Skip to main content

View Diary: Book Review: The Evolution of Everything (159 comments)

Comment Preferences

  •  the idea of evolution is simple, but . . . (1+ / 0-)
    Recommended by:

    . . . sadly, in my near-30 years of creationist-fighting, I have never yet encountered anyone, anywhere, who both rejected evolution and understood it.


    •  Ever heard of Cynognathus? (0+ / 0-)

      How about Seymouria? I am sure you have heard about Archaeopteryx and Australopithecus.
      Creationists have been known to speak of a total absence of transitional forms in the fossil record.

      •  I sure have (1+ / 0-)
        Recommended by:

        But alas, asking creationists about therapsids, or about Archaeopteryx, or about Ambulocetus, or about Australopithecus, or about Tiktaalik, usually doesn't work-- they can just regurgitate whatever some nutter has posted on a creationist crapsite or fundamentalist religious tract about it.

        Far better to ask them about fossil transitionals that they never heard of at all, like Triadobatrachus or Haasiophis or Diarthrognathus or Prorastamus. That way they'll have to answer on their own--which they are, scientifically and constitutionally, utterly unable to do.  ;)

        •  Don't you know that every one found... (1+ / 0-)
          Recommended by:

          Jusst opens two more gaps, one on either side? So the more transitional forms found, the more are needed.

          Think of it as the creationist's version of Zeno's paradox.

        •  3rd parties (0+ / 0-)

          No, I don't expect a committed creationist to be influenced by arguments. My aim would be to influence 3rd parties listening to the discussion who are not so committed.

          •  in general, arguing science is always a waste of (0+ / 0-)

            time. Most people simply don't care about it, don't know anything about it, and don't understand it anyway.

            And anyway, at its root, the creation/evolution fight simply is not about science.  Creationism is a political movement with political goals, and the best way to beat it is by focusing on their political aims--which virtually no one in the US supports.  The creationists are a wholly-owned subsidiary of the Christian Reconstructionist movement, and they are Taliban-wanna-be's--nothing more, nothing less, nothing else.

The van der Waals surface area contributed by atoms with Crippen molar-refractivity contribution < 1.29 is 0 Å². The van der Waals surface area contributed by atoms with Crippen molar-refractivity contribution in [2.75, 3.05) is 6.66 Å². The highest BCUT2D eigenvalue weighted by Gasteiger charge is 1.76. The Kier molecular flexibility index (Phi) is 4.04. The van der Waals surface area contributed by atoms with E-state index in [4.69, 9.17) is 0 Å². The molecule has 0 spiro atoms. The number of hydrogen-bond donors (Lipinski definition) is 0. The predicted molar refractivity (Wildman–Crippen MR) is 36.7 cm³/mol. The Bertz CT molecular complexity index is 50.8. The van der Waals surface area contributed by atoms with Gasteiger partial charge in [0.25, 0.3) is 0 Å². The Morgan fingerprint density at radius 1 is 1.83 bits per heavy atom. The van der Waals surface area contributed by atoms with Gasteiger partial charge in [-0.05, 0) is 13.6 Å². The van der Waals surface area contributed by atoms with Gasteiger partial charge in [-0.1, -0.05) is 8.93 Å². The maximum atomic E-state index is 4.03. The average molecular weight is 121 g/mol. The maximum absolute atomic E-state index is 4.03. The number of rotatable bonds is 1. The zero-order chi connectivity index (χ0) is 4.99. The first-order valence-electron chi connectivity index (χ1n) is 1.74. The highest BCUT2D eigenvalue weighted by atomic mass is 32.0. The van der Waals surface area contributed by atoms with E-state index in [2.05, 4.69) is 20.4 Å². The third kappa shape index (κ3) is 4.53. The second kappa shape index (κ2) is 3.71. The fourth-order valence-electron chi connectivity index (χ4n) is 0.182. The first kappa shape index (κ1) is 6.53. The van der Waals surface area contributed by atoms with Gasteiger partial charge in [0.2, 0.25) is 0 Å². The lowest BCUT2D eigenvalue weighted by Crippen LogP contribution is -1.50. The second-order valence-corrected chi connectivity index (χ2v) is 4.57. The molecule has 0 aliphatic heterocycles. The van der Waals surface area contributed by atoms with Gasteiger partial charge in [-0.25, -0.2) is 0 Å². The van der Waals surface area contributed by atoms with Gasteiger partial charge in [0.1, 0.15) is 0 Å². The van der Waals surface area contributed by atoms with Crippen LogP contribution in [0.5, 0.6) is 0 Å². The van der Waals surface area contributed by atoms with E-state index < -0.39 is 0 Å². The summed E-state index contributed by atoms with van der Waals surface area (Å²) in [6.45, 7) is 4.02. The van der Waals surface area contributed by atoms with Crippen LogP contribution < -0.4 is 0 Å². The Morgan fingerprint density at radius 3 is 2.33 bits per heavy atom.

Big long "debates" over science usually help the creationists more than they help us.  They give the creationists an air of legitimacy that they don't deserve, by leaving the impression that there actually IS an authentic scientific debate, with two "sides".  There isn't. Creationists themselves want desperately to focus the entire fight on a "scientific debate", so they don't have to defend their idiotic political agenda that nobody supports.

            It's one reason why too many scientists, alas, make very poor creationist-fighters.

            But fortunately for us, the entire Christian fundamentalist political movement is now dead as a mackerel--even the Repug Party no longer gives them the time of day. The "Culture Wars" are pretty much over.

            •  Different approaches (0+ / 0-)
              You will have your approach and I will have mine.
              I have had the sciences (chemistry, biochemistry, evolutionary biology) as hobbies since the age of 7. I do want to see evolution presented better in the public schools.
              As far as culture wars, it remains to be seen whether repeal of dadt will pass this Congress or be waylaid by a filibuster or a veto of HR 5136 over an unrelated issue. The November election also remains to be seen.

Subscribe or Donate to support Daily Kos.

Click here for the mobile view of the site